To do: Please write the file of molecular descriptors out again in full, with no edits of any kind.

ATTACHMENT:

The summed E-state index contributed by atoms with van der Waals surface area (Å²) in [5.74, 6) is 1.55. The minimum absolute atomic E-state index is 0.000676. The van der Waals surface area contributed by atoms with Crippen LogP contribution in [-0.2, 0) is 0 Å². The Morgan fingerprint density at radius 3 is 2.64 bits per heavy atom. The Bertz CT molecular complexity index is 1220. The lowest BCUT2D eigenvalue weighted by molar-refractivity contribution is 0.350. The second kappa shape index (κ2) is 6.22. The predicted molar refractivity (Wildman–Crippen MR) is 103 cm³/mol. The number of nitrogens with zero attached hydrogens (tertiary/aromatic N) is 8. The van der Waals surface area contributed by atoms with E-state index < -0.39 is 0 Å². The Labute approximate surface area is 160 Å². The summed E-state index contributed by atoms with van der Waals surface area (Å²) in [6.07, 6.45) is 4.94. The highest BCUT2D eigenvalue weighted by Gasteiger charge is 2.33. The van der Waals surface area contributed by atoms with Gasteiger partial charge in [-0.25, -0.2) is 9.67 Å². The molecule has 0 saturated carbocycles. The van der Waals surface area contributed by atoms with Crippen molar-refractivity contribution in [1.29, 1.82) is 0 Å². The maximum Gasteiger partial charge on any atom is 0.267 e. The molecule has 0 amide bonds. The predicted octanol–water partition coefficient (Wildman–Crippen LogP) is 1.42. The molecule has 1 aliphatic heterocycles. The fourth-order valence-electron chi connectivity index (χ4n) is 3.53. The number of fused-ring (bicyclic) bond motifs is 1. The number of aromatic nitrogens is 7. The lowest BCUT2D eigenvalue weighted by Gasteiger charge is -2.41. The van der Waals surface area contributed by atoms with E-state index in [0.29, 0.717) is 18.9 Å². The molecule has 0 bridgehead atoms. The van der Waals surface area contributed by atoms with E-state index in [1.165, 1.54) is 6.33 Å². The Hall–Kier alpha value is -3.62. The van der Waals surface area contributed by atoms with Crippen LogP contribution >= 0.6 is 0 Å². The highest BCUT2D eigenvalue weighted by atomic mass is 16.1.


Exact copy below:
The summed E-state index contributed by atoms with van der Waals surface area (Å²) in [5.74, 6) is 1.55. The minimum absolute atomic E-state index is 0.000676. The van der Waals surface area contributed by atoms with Crippen LogP contribution in [-0.2, 0) is 0 Å². The Morgan fingerprint density at radius 3 is 2.64 bits per heavy atom. The Bertz CT molecular complexity index is 1220. The lowest BCUT2D eigenvalue weighted by molar-refractivity contribution is 0.350. The second kappa shape index (κ2) is 6.22. The predicted molar refractivity (Wildman–Crippen MR) is 103 cm³/mol. The number of nitrogens with zero attached hydrogens (tertiary/aromatic N) is 8. The van der Waals surface area contributed by atoms with E-state index < -0.39 is 0 Å². The Labute approximate surface area is 160 Å². The summed E-state index contributed by atoms with van der Waals surface area (Å²) in [6.07, 6.45) is 4.94. The highest BCUT2D eigenvalue weighted by Gasteiger charge is 2.33. The van der Waals surface area contributed by atoms with Gasteiger partial charge in [-0.25, -0.2) is 9.67 Å². The molecule has 0 saturated carbocycles. The van der Waals surface area contributed by atoms with Crippen molar-refractivity contribution in [1.29, 1.82) is 0 Å². The maximum Gasteiger partial charge on any atom is 0.267 e. The molecule has 0 amide bonds. The predicted octanol–water partition coefficient (Wildman–Crippen LogP) is 1.42. The molecule has 1 aliphatic heterocycles. The fourth-order valence-electron chi connectivity index (χ4n) is 3.53. The number of fused-ring (bicyclic) bond motifs is 1. The number of aromatic nitrogens is 7. The lowest BCUT2D eigenvalue weighted by Gasteiger charge is -2.41. The van der Waals surface area contributed by atoms with E-state index in [0.29, 0.717) is 18.9 Å². The molecule has 0 bridgehead atoms. The van der Waals surface area contributed by atoms with E-state index in [1.165, 1.54) is 6.33 Å². The Hall–Kier alpha value is -3.62. The van der Waals surface area contributed by atoms with Crippen LogP contribution >= 0.6 is 0 Å². The highest BCUT2D eigenvalue weighted by atomic mass is 16.1.